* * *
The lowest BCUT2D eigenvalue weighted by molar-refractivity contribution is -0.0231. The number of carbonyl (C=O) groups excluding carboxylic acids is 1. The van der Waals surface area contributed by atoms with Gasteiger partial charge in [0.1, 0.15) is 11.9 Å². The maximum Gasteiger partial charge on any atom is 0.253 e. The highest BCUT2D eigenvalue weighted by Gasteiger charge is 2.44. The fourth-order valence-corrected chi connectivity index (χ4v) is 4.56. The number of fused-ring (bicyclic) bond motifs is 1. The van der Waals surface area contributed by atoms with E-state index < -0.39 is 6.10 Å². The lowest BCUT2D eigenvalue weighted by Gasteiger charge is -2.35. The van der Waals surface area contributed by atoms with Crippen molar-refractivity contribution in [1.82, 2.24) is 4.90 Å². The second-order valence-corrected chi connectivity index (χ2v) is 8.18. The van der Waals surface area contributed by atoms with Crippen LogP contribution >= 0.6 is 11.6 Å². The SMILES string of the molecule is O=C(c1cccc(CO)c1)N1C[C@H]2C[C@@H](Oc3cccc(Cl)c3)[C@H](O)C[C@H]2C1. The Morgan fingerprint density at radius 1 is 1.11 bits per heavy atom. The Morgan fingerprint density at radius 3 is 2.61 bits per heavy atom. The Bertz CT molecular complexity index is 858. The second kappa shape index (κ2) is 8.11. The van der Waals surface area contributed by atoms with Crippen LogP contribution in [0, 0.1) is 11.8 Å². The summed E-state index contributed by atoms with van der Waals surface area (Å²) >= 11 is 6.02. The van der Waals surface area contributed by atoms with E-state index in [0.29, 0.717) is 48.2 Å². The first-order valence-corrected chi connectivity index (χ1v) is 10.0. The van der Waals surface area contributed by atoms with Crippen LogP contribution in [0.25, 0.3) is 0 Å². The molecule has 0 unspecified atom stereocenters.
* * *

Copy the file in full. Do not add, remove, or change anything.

The lowest BCUT2D eigenvalue weighted by molar-refractivity contribution is -0.0231. The number of carbonyl (C=O) groups excluding carboxylic acids is 1. The van der Waals surface area contributed by atoms with Gasteiger partial charge in [0.1, 0.15) is 11.9 Å². The maximum Gasteiger partial charge on any atom is 0.253 e. The highest BCUT2D eigenvalue weighted by Gasteiger charge is 2.44. The fourth-order valence-corrected chi connectivity index (χ4v) is 4.56. The number of fused-ring (bicyclic) bond motifs is 1. The van der Waals surface area contributed by atoms with E-state index < -0.39 is 6.10 Å². The lowest BCUT2D eigenvalue weighted by Gasteiger charge is -2.35. The van der Waals surface area contributed by atoms with Crippen molar-refractivity contribution in [1.82, 2.24) is 4.90 Å². The second-order valence-corrected chi connectivity index (χ2v) is 8.18. The van der Waals surface area contributed by atoms with Crippen LogP contribution >= 0.6 is 11.6 Å². The SMILES string of the molecule is O=C(c1cccc(CO)c1)N1C[C@H]2C[C@@H](Oc3cccc(Cl)c3)[C@H](O)C[C@H]2C1. The Morgan fingerprint density at radius 1 is 1.11 bits per heavy atom. The Morgan fingerprint density at radius 3 is 2.61 bits per heavy atom. The Bertz CT molecular complexity index is 858. The second kappa shape index (κ2) is 8.11. The van der Waals surface area contributed by atoms with Crippen LogP contribution in [0, 0.1) is 11.8 Å². The summed E-state index contributed by atoms with van der Waals surface area (Å²) >= 11 is 6.02. The van der Waals surface area contributed by atoms with E-state index in [0.29, 0.717) is 48.2 Å². The first-order valence-corrected chi connectivity index (χ1v) is 10.0. The van der Waals surface area contributed by atoms with Crippen LogP contribution in [0.25, 0.3) is 0 Å². The molecule has 0 unspecified atom stereocenters.